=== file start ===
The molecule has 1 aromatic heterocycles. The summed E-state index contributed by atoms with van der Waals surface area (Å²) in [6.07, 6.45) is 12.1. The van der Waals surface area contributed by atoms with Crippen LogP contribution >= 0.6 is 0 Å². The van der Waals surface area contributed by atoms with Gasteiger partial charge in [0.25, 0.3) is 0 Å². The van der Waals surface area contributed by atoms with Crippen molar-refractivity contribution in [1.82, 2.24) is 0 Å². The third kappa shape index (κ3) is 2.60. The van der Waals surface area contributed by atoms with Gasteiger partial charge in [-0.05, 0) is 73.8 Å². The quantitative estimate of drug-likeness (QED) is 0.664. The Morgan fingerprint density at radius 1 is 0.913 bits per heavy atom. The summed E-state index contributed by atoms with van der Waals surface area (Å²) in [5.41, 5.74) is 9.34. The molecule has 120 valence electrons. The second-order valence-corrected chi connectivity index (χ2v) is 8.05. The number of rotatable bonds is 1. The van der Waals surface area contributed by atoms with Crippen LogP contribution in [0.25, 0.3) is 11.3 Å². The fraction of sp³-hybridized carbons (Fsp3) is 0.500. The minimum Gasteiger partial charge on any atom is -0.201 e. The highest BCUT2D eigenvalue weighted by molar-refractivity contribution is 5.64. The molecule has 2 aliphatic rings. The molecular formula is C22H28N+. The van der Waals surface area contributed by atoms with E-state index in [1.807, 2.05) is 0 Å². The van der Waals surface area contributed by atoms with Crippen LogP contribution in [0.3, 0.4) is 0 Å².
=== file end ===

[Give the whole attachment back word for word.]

The molecule has 1 aromatic heterocycles. The summed E-state index contributed by atoms with van der Waals surface area (Å²) in [6.07, 6.45) is 12.1. The van der Waals surface area contributed by atoms with Crippen LogP contribution >= 0.6 is 0 Å². The van der Waals surface area contributed by atoms with Gasteiger partial charge in [0.25, 0.3) is 0 Å². The van der Waals surface area contributed by atoms with Crippen molar-refractivity contribution in [1.82, 2.24) is 0 Å². The third kappa shape index (κ3) is 2.60. The van der Waals surface area contributed by atoms with Gasteiger partial charge in [-0.05, 0) is 73.8 Å². The quantitative estimate of drug-likeness (QED) is 0.664. The Morgan fingerprint density at radius 1 is 0.913 bits per heavy atom. The summed E-state index contributed by atoms with van der Waals surface area (Å²) in [5.41, 5.74) is 9.34. The molecule has 120 valence electrons. The second-order valence-corrected chi connectivity index (χ2v) is 8.05. The number of rotatable bonds is 1. The van der Waals surface area contributed by atoms with Crippen LogP contribution in [0.25, 0.3) is 11.3 Å². The fraction of sp³-hybridized carbons (Fsp3) is 0.500. The minimum Gasteiger partial charge on any atom is -0.201 e. The highest BCUT2D eigenvalue weighted by molar-refractivity contribution is 5.64. The molecule has 2 aliphatic rings. The molecular formula is C22H28N+. The van der Waals surface area contributed by atoms with E-state index in [1.807, 2.05) is 0 Å². The van der Waals surface area contributed by atoms with Crippen LogP contribution in [0.3, 0.4) is 0 Å².